Lost Weekend VIII Review: My Friend Dahmer
“You want to seem normal, right?” Literally the most persuasive phrase to a high school student. For those four years, normalcy carries more social cachet than any other attribute – more than being ambitious, creative, smart, or even interesting. Being normal is a tremendous achievement as well, because the definition is so narrow that virtually all of us have some outstanding weirdness to stuff. It can be a shameful family member, or an embarrassing hobby, or poor posture, or a complete lack of friends, but whatever it is, it will take constant vigilance to keep your oddity under wraps, because the second the slightly off-normals smell it, they’ll exploit it for all its worth.
The film My Friend Dahmer, directed by Marc Meyers, is based on the comic book memoir of the same name by writer/artist John “Derf” Backderf about his time at Revere High School with classmate Jeffrey Dahmer and the events leading up to the events of Dahmer’s first murder. It is a deeply sad and sympathetic portrait of a kid named Jeffrey who failed at normal so utterly and eventually became one of America’s most notorious and twisted serial killers.
You can’t help but watch My Friend Dahmer with profound suspicion. For the entirety of the film, Jeffrey (Ross Lynch) is so clearly spiraling out of control and no one is trying to slow his roll. It makes everyone seem culpable. The first to recognize that Jeffrey is not normal is his dad, Lionel (Dallas Roberts). His son’s fascination with anatomy, which Lionel initially considered just a healthy, scientific curiosity, has become an all-consuming obsession. Lionel wants to see his son live a more connected life than he had, but dealing with Jeffrey’s manic mother, Joyce (Anne Heche), leaves Lionel with the energy and emotional fortitude for only most cursory and miscalculated solutions. When Jeffrey begins acting out at school with some pretty bizarre attention-seeking behavior, the adult authority figures meet him with impatience and dismissal. Another student, John Backderf (Alex Wolff), who has some weirdness of his own because of his interest in cartooning and a peculiar sense of humor, sees Jeffrey’s eccentric antics as an opportunity. John hatches a scheme to bully Jeffrey that is as insidious as it ingenious, but it ultimately puts him face to face with how broken Jeffrey really is.
Ross Lynch moves through the role of Jeffrey Dahmer with a muted angst. Everything about Jeffrey seems slowed down mentally, physically, and emotionally, like he might realize the disturbed horror of his actions if he could just catch up to them. Lynch’s performance demands the unnerved fascination of the audience. Anne Heche’s Joyce serves as stark foil to Jeffrey. She is manic and agitated. She furiously tears through emotions, from empowered optimism to paranoia to hurt, with no regard for her family crouched defensively around her. It is Alex Wolff’s Derf Backderf that seems in most control of his reality, which makes his actions somehow more villainous. Wolff captures the inflated confidence, the sense of superiority, bullying can give. He is jazzed every time he can pull one over on Jeffrey, an elation that overrides the creeping sense of guilt he catches when he is exposed to Jeffrey’s dire personal life.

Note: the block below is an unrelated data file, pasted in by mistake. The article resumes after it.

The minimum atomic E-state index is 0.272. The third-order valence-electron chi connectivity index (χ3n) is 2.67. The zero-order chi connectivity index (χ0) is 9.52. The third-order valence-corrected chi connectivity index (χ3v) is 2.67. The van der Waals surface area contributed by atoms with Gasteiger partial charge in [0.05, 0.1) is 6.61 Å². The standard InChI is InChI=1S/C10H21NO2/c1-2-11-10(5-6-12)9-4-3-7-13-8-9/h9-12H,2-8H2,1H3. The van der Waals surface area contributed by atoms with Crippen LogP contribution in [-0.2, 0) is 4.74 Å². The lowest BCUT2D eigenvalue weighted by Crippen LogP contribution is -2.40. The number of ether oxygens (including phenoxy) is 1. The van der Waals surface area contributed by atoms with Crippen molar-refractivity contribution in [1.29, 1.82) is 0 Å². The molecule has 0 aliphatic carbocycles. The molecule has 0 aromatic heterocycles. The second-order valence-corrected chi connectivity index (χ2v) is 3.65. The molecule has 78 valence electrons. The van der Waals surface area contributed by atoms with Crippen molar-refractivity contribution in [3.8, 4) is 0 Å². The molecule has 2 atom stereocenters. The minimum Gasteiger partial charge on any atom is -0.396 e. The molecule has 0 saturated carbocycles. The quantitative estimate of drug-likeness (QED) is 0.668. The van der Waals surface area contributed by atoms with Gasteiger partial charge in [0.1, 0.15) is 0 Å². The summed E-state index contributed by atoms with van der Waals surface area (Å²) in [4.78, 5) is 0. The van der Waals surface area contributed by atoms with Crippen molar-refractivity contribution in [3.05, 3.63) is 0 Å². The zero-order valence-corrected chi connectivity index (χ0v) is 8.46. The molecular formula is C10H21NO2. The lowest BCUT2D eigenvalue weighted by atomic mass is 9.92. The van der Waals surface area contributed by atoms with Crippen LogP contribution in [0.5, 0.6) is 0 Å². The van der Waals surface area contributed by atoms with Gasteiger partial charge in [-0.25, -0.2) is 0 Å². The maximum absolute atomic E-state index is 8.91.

My Friend Dahmer is a film, based on a book, based on a memory, so who knows how far removed from the truth this story is. What is true is that Jeffrey Dahmer was a teenager once, presumably doing the best he could to seem normal, and all of us can identify with how terrible, lonely, and out of control that can feel. The fact that Marc Meyer’s My Friend Dahmer can evoke empathy for one of America’s monsters, the Milwaukee Cannibal, torturer and killer of 17 men and boys, is a feat that cannot be ignored. You will leave the theater alarmed and demoralized, wondering what pre-Dahmers are slipping through society’s fingers because we can’t muster the courage to save them and save ourselves.
Reviewer’s Note - The Lost Weekend is a biannual Film Festival that takes place at the Alamo Drafthouse in Winchester, Virginia, programmed and hosted by their extraordinary creative manager, Andy Gyurisin. This is a festival that features independent and foreign films, many of which are advance screenings. You’ll see movies you didn’t even know you needed to see and can’t see anywhere else. Follow Andy, @cinemabandwagon, on twitter to get more info on Lost Weekend IX. You’d be a fool to miss it.